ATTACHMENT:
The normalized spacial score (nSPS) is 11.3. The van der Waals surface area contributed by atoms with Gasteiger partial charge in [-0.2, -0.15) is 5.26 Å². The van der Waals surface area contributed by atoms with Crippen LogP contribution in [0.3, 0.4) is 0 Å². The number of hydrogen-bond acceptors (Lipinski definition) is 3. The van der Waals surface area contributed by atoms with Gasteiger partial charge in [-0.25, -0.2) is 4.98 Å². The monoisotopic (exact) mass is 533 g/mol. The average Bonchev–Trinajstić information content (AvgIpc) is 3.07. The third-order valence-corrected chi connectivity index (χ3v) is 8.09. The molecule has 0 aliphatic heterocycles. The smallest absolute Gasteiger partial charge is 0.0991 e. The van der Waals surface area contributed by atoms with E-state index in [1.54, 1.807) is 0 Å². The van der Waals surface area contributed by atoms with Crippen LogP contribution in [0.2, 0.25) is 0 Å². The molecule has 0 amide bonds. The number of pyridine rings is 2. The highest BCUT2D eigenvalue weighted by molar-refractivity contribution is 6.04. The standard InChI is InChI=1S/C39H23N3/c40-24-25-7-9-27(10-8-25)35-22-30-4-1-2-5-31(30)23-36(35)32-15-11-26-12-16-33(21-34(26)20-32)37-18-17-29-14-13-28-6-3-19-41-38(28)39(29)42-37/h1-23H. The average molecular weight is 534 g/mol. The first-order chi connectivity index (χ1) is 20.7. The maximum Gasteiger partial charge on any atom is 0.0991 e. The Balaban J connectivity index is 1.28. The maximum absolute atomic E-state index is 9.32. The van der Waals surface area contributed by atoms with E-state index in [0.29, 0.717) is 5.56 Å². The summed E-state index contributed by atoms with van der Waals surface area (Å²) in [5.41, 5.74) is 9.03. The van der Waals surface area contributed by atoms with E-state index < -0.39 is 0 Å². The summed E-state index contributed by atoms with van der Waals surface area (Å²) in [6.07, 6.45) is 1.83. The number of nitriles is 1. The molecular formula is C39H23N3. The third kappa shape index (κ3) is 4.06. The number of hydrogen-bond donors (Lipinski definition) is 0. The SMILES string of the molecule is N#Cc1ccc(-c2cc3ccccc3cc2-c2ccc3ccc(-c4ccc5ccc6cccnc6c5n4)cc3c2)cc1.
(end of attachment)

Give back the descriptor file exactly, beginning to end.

The normalized spacial score (nSPS) is 11.3. The van der Waals surface area contributed by atoms with Gasteiger partial charge in [-0.2, -0.15) is 5.26 Å². The van der Waals surface area contributed by atoms with Crippen LogP contribution in [0.3, 0.4) is 0 Å². The number of hydrogen-bond acceptors (Lipinski definition) is 3. The van der Waals surface area contributed by atoms with Gasteiger partial charge in [-0.25, -0.2) is 4.98 Å². The monoisotopic (exact) mass is 533 g/mol. The average Bonchev–Trinajstić information content (AvgIpc) is 3.07. The third-order valence-corrected chi connectivity index (χ3v) is 8.09. The molecule has 0 aliphatic heterocycles. The smallest absolute Gasteiger partial charge is 0.0991 e. The van der Waals surface area contributed by atoms with E-state index in [1.54, 1.807) is 0 Å². The van der Waals surface area contributed by atoms with Crippen LogP contribution in [0.2, 0.25) is 0 Å². The molecule has 0 amide bonds. The number of pyridine rings is 2. The highest BCUT2D eigenvalue weighted by molar-refractivity contribution is 6.04. The standard InChI is InChI=1S/C39H23N3/c40-24-25-7-9-27(10-8-25)35-22-30-4-1-2-5-31(30)23-36(35)32-15-11-26-12-16-33(21-34(26)20-32)37-18-17-29-14-13-28-6-3-19-41-38(28)39(29)42-37/h1-23H. The average molecular weight is 534 g/mol. The first-order chi connectivity index (χ1) is 20.7. The maximum Gasteiger partial charge on any atom is 0.0991 e. The Balaban J connectivity index is 1.28. The maximum absolute atomic E-state index is 9.32. The van der Waals surface area contributed by atoms with E-state index in [0.29, 0.717) is 5.56 Å². The summed E-state index contributed by atoms with van der Waals surface area (Å²) in [5.41, 5.74) is 9.03. The van der Waals surface area contributed by atoms with E-state index < -0.39 is 0 Å². The summed E-state index contributed by atoms with van der Waals surface area (Å²) in [6.07, 6.45) is 1.83. The number of nitriles is 1. The molecular formula is C39H23N3. The third kappa shape index (κ3) is 4.06. The number of hydrogen-bond donors (Lipinski definition) is 0. The SMILES string of the molecule is N#Cc1ccc(-c2cc3ccccc3cc2-c2ccc3ccc(-c4ccc5ccc6cccnc6c5n4)cc3c2)cc1.